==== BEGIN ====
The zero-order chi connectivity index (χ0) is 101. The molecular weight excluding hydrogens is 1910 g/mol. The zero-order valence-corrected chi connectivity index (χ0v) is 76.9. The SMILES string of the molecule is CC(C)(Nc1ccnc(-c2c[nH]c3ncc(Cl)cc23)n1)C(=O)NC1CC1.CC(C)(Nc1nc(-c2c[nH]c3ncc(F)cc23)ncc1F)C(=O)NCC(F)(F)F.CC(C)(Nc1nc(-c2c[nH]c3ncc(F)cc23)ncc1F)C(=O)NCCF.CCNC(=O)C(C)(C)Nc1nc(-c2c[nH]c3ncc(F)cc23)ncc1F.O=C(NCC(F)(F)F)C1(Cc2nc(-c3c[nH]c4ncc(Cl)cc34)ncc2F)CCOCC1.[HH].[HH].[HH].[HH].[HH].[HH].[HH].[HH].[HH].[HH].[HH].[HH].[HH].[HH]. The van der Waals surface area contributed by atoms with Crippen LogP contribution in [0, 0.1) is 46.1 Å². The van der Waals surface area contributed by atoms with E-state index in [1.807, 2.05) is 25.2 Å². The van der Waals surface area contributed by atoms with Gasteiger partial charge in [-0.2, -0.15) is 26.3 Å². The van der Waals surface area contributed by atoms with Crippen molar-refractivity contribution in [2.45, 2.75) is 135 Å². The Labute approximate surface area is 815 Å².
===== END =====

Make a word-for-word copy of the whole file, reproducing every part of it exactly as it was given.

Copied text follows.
The zero-order chi connectivity index (χ0) is 101. The molecular weight excluding hydrogens is 1910 g/mol. The zero-order valence-corrected chi connectivity index (χ0v) is 76.9. The SMILES string of the molecule is CC(C)(Nc1ccnc(-c2c[nH]c3ncc(Cl)cc23)n1)C(=O)NC1CC1.CC(C)(Nc1nc(-c2c[nH]c3ncc(F)cc23)ncc1F)C(=O)NCC(F)(F)F.CC(C)(Nc1nc(-c2c[nH]c3ncc(F)cc23)ncc1F)C(=O)NCCF.CCNC(=O)C(C)(C)Nc1nc(-c2c[nH]c3ncc(F)cc23)ncc1F.O=C(NCC(F)(F)F)C1(Cc2nc(-c3c[nH]c4ncc(Cl)cc34)ncc2F)CCOCC1.[HH].[HH].[HH].[HH].[HH].[HH].[HH].[HH].[HH].[HH].[HH].[HH].[HH].[HH]. The van der Waals surface area contributed by atoms with Crippen LogP contribution in [0, 0.1) is 46.1 Å². The van der Waals surface area contributed by atoms with E-state index in [1.807, 2.05) is 25.2 Å². The van der Waals surface area contributed by atoms with Gasteiger partial charge in [-0.2, -0.15) is 26.3 Å². The van der Waals surface area contributed by atoms with Crippen molar-refractivity contribution in [2.45, 2.75) is 135 Å². The Labute approximate surface area is 815 Å².